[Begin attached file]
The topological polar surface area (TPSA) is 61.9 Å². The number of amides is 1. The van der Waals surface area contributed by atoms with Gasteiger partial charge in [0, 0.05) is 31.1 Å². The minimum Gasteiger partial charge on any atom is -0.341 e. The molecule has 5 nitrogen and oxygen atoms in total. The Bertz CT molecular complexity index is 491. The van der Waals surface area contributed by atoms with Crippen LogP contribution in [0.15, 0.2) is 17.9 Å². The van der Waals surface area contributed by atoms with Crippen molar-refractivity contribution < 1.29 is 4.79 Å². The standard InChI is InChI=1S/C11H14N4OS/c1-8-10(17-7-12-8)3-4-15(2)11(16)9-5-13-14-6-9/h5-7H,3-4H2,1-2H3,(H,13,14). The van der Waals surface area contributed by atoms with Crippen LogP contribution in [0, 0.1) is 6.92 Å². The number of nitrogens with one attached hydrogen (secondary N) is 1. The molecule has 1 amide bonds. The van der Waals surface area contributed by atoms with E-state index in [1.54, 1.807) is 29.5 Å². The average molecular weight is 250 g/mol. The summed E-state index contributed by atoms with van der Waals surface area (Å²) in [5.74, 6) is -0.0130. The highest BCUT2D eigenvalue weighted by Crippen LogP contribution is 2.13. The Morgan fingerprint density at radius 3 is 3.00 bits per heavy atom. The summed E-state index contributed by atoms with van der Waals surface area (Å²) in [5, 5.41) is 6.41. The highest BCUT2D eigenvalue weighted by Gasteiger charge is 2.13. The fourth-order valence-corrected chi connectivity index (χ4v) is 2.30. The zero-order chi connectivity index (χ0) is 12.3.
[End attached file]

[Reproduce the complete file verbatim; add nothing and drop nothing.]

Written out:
The topological polar surface area (TPSA) is 61.9 Å². The number of amides is 1. The van der Waals surface area contributed by atoms with Gasteiger partial charge in [0, 0.05) is 31.1 Å². The minimum Gasteiger partial charge on any atom is -0.341 e. The molecule has 5 nitrogen and oxygen atoms in total. The Bertz CT molecular complexity index is 491. The van der Waals surface area contributed by atoms with Crippen LogP contribution in [0.15, 0.2) is 17.9 Å². The van der Waals surface area contributed by atoms with Crippen molar-refractivity contribution < 1.29 is 4.79 Å². The standard InChI is InChI=1S/C11H14N4OS/c1-8-10(17-7-12-8)3-4-15(2)11(16)9-5-13-14-6-9/h5-7H,3-4H2,1-2H3,(H,13,14). The van der Waals surface area contributed by atoms with Crippen LogP contribution in [0, 0.1) is 6.92 Å². The number of nitrogens with one attached hydrogen (secondary N) is 1. The molecule has 1 amide bonds. The van der Waals surface area contributed by atoms with E-state index in [1.54, 1.807) is 29.5 Å². The average molecular weight is 250 g/mol. The summed E-state index contributed by atoms with van der Waals surface area (Å²) in [5.74, 6) is -0.0130. The highest BCUT2D eigenvalue weighted by Crippen LogP contribution is 2.13. The Morgan fingerprint density at radius 3 is 3.00 bits per heavy atom. The summed E-state index contributed by atoms with van der Waals surface area (Å²) in [5, 5.41) is 6.41. The highest BCUT2D eigenvalue weighted by Gasteiger charge is 2.13. The fourth-order valence-corrected chi connectivity index (χ4v) is 2.30. The zero-order chi connectivity index (χ0) is 12.3.